This last question triggers a quickening volley of self-reflexive turns. After the students read aloud their predictable reflections on teaching, Professor Nelson asks: "What are you hearing?" A young man states the obvious: "Everyone seems to be reflecting on what their anxieties are." This is too straightforward an answer. Professor Nelson translates into ed-speak: "So writing gave you permission to think on paper about what's there." Ed-speak dresses up the most mundane processes in dramatic terminology--one doesn't just write, one is "given permission to think on paper"; one doesn't converse, one "negotiates meaning." Then, like a champion tennis player finishing off a set, Nelson reaches for the ultimate level of self-reflexivity and drives it home: "What was it like to listen to each other's responses?"
The self-reflection isn't over yet, however. The class next moves into small groups--along with in-class writing, the most pervasive gimmick in progressive classrooms today--to discuss a set of student-teaching guidelines. After ten minutes, Nelson interrupts the by-now lively and largely off-topic conversations, and asks: "Let's talk about how you felt in these small groups." The students are picking up ed-speak. "It shifted the comfort zone," reveals one. "It was just acceptance; I felt the vibe going through the group." Another adds: "I felt really comfortable; I had trust there." Nelson senses a "teachable moment." "Let's talk about that," she interjects. "We are building trust in this class; we are learning how to work with each other."
Now, let us note what this class was not: it was not about how to keep the attention of eight-year-olds or plan a lesson or make the Pilgrims real to first-graders. It did not, in other words, contain any material (with the exception of the student-teacher guidelines) from the outside world. Instead, it continuously spun its own subject matter out of itself. Like a relationship that consists of obsessively analyzing the relationship, the only content of the course was the course itself.
How did such navel-gazing come to be central to teacher education? It is the almost inevitable consequence of the Anything But Knowledge doctrine, born in a burst of quintessentially American anti-intellectual fervor in the wake of World War I. Educators within the federal government and at Columbia's Teachers College issued a clarion call to schools: cast off the traditional academic curriculum and start preparing young people for the demands of modern life. America is a forward-looking country, they boasted; what need have we for such impractical disciplines as Greek, Latin, and higher math? Instead, let the students then flooding the schools take such useful courses as family membership, hygiene, and the worthy use of leisure time. "Life adjustment," not wisdom or learning, was to be the goal of education.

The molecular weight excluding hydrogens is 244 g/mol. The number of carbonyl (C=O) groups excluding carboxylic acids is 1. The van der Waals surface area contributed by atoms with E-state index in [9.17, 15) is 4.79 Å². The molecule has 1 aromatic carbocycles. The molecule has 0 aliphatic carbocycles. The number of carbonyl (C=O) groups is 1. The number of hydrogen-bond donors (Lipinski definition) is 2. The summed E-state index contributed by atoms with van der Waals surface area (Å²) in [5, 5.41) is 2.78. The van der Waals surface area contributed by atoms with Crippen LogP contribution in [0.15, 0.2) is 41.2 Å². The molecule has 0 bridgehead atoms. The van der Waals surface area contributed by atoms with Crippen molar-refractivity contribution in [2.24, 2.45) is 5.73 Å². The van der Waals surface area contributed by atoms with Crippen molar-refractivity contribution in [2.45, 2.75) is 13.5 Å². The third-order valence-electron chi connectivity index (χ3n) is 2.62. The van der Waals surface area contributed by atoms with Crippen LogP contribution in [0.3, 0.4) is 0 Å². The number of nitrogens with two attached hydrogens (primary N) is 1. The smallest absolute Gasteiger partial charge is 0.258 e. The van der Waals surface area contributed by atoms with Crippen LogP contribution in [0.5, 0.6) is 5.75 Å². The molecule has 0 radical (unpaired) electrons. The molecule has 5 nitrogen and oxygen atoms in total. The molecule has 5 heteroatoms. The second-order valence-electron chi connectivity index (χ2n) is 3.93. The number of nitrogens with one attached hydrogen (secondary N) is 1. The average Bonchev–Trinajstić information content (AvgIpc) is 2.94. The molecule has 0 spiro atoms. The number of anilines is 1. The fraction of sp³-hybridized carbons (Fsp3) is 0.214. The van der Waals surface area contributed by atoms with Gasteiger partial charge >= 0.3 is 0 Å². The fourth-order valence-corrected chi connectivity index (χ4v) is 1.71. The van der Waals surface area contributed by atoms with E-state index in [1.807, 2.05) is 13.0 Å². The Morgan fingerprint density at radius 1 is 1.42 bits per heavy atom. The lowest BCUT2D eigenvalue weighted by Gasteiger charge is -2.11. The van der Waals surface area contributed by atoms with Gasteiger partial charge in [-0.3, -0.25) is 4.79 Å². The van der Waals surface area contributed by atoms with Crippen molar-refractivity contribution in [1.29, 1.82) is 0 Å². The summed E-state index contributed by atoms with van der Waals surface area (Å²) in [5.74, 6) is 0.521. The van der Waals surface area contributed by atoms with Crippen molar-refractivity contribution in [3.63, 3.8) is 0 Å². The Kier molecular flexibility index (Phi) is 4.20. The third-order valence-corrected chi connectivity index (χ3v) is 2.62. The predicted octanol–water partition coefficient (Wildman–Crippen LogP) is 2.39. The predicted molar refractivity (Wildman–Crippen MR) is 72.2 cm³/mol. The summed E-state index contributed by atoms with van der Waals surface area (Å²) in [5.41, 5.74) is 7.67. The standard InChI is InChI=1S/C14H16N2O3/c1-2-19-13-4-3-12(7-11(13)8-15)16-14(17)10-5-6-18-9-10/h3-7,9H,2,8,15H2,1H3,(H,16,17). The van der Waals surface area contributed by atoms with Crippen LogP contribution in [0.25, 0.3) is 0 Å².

The early decades of this century forged the central educational fallacy of our time: that one can think without having anything to think about. Knowledge is changing too fast to be transmitted usefully to students, argued William Heard Kilpatrick of Teachers College, the most influential American educator of the century; instead of teaching children dead facts and figures, schools should teach them "critical thinking," he wrote in 1925. What matters is not what you know, but whether you know how to look it up, so that you can be a "lifelong learner."
Two final doctrines rounded out the indelible legacy of progressivism. First, Harold Rugg's The Child-Centered School (1928) shifted the locus of power in the classroom from the teacher to the student. In a child-centered class, the child determines what he wants to learn. Forcing children into an existing curriculum inhibits their self-actualization, Rugg argued, just as forcing them into neat rows of chairs and desks inhibits their creativity. The teacher becomes an enabler, an advisor; not, heaven forbid, the transmitter of a pre-existing body of ideas, texts, or worst of all, facts. In today's jargon, the child should "construct" his own knowledge rather than passively receive it. Bu the late 1920s, students were moving their chairs around to form groups of "active learners" pursuing their own individual interests, and, instead of a curriculum, the student-centered classroom followed just one principle: "activity leading to further activity without badness," in Kilpatrick's words. Today's educators still present these seven-decades-old practices as cutting-edge.
As E.D. Hirsch observes, the child-centered doctrines grew out of the romantic idealization of children. If the child was, in Wordsworth's words, a "Mighty Prophet! Seer Blest!" then who needs teachers? But the Mighty Prophet emerged from student-centered schools ever more ignorant and incurious as the schools became more vacuous. By the 1940s and 1950s, schools were offering classes in how to put on nail polish and how to act on a date. The notion that learning should push students out of their narrow world had been lost.
The final cornerstone of progressive theory was the disdain for report cards and objective tests of knowledge. These inhibit authentic learning, Kilpatrick argued; and he carried the day, to the eternal joy of students everywhere.